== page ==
Clinical events were determined from recruitment questionnaires, planned follow-up clinic visits, consultation of patient notes, the National Health Information Service and hospital Patient Management System databases. Survival times were calculated from the date of index admission. The investigation conforms to the principles outlined in the Declaration of Helsinki and Title 45, U.S. Code of Federal Regulations, Part 46.

Neurohormone and analyte measurements

Plasma samples were collected and stored in sealed tubes at −80°C. Circulating levels of natriuretic peptides were assayed as previously described [13]. NTproBNP plasma levels were stable for at least 18 months under these conditions. Plasma samples from each subject were analysed soon after the patient's 12-month clinic, so storage times from collection to analysis were similar in the two studies. Three sets of QC samples were measured in each assay and were overlapped with new QC samples for subsequent batches. No long-term drift was noted in the assay with QC samples. Sample storage is therefore unlikely to have influenced our results. Levels of creatine kinase (CK) and troponin T were measured using ELISA kits (Roche Diagnostics, Auckland). Homocysteine and active vitamin B12 were assayed by immunoassay on an automated Abbott ARCHITECT ci8200 Analyzer (Abbott Laboratories) by standard kit procedures in a laboratory accredited by International Accreditation New Zealand.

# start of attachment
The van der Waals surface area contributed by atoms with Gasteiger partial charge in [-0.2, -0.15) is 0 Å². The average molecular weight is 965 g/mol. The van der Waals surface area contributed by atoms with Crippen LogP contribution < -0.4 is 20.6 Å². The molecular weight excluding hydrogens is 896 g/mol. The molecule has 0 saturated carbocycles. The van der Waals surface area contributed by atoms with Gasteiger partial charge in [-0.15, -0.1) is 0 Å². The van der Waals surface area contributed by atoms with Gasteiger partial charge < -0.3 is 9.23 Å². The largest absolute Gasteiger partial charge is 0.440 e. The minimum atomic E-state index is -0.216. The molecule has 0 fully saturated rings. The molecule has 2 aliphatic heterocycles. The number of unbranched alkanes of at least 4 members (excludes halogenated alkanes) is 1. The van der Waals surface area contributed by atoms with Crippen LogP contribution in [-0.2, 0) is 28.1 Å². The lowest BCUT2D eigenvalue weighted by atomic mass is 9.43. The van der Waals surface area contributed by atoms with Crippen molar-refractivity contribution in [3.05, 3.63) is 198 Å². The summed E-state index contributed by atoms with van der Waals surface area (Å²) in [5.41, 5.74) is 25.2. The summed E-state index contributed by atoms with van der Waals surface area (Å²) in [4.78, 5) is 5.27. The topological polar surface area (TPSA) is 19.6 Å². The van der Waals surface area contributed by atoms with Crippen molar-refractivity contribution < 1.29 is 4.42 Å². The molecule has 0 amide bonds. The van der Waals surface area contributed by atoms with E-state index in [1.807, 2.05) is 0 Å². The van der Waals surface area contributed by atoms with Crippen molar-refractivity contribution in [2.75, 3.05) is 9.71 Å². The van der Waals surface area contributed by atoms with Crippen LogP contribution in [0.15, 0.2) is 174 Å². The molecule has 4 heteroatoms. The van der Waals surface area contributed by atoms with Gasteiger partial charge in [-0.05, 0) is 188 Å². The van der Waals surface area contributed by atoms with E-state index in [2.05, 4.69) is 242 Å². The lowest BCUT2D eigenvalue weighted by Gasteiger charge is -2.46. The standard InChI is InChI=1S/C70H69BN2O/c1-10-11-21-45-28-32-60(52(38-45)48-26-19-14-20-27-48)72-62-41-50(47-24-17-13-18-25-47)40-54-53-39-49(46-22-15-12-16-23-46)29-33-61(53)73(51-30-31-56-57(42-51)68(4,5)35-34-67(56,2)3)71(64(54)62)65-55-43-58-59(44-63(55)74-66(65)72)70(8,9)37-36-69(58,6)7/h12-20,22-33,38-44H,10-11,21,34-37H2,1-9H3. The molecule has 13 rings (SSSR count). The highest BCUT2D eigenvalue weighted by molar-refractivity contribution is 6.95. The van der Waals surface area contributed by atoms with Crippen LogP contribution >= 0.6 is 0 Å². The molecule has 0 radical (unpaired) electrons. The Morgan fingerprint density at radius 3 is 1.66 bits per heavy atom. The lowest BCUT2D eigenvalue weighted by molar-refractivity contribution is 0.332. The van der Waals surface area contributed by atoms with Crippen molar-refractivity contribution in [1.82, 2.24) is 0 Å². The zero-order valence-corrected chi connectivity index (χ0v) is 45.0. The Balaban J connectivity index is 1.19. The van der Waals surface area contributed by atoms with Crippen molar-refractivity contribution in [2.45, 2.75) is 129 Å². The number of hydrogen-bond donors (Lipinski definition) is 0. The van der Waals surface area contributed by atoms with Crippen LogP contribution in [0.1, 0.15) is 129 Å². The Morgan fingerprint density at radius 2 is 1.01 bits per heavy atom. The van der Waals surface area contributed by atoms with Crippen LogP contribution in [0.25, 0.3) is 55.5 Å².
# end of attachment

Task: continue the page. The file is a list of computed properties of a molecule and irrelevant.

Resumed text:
DNA Extraction and rs6922269 polymorphism genotyping

Extraction of genomic DNA for genotyping was performed as described previously [5]. DNA samples were genotyped for the rs6922269 polymorphism in 10 µL reaction volumes using allele-specific TaqMan genotyping probes (Applied Biosystems, USA), including 1× Thermo qPCR ROX Mix (Thermo, UK) and 100 ng of genomic DNA in a Roche LC480 (Roche Diagnostics, Auckland).

Statistical analysis

Univariate analyses to test for associations between rs6922269 genotype and demographic, neurohormonal and echocardiographic measurements were performed using χ2 and ANOVA tests. Skewed data were log-transformed before analysis and geometric means with 95% confidence intervals reported. The survival of genotype groups was compared using Kaplan-Meier analysis and the log-rank test. Independent associations between genotype and survival were tested using Cox proportional hazards multivariate analysis including the following established predictors; age [14], [15], gender [16], previous MI [15], antecedent hypertension [17], drug treatment [18], physical activity [19], and NT-proBNP levels [13]. We dichotomized plasma NT-proBNP levels above and below median values as previously described [20], to investigate any interaction between rs6922269 genotype and NT-proBNP levels. Ethnicity was self-declared and categorized as Maori/Pacific Islander, European, Other or Unknown. The study had power to detect a HR of >1.81 as statistically significant (two tailed p<0.05, 80% power) in the CDCS cohort. An additive genetic model was used unless stated otherwise. All analyses were performed using SPSS version 19 (SPSS Inc. Chicago, IL). Statistical significance was set at the 5% level (p<0.05).